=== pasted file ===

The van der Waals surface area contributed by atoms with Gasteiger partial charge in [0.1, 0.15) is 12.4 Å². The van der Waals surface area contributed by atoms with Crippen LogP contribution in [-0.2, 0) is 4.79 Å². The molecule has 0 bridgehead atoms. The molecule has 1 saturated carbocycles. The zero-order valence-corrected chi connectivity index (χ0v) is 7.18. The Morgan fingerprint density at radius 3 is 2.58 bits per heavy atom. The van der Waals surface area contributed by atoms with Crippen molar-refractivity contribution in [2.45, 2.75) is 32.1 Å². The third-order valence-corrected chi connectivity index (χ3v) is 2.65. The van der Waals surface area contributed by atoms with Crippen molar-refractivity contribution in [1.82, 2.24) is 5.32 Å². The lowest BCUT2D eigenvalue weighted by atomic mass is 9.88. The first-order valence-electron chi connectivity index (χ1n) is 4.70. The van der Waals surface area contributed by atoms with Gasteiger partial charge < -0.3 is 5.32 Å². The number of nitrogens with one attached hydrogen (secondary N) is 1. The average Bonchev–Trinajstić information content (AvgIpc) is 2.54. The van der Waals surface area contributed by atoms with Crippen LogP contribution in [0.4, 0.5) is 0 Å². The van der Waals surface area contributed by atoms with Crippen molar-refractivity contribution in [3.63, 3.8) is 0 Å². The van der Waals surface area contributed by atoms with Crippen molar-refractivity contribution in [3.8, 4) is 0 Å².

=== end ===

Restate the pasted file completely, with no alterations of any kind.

The van der Waals surface area contributed by atoms with Gasteiger partial charge in [0.1, 0.15) is 12.4 Å². The van der Waals surface area contributed by atoms with Crippen LogP contribution in [-0.2, 0) is 4.79 Å². The molecule has 0 bridgehead atoms. The molecule has 1 saturated carbocycles. The zero-order valence-corrected chi connectivity index (χ0v) is 7.18. The Morgan fingerprint density at radius 3 is 2.58 bits per heavy atom. The van der Waals surface area contributed by atoms with Crippen molar-refractivity contribution in [2.45, 2.75) is 32.1 Å². The third-order valence-corrected chi connectivity index (χ3v) is 2.65. The van der Waals surface area contributed by atoms with Crippen molar-refractivity contribution in [1.82, 2.24) is 5.32 Å². The lowest BCUT2D eigenvalue weighted by atomic mass is 9.88. The first-order valence-electron chi connectivity index (χ1n) is 4.70. The van der Waals surface area contributed by atoms with Gasteiger partial charge < -0.3 is 5.32 Å². The number of nitrogens with one attached hydrogen (secondary N) is 1. The average Bonchev–Trinajstić information content (AvgIpc) is 2.54. The van der Waals surface area contributed by atoms with Crippen LogP contribution in [0.4, 0.5) is 0 Å². The van der Waals surface area contributed by atoms with Crippen molar-refractivity contribution in [3.63, 3.8) is 0 Å². The van der Waals surface area contributed by atoms with Crippen molar-refractivity contribution in [3.8, 4) is 0 Å².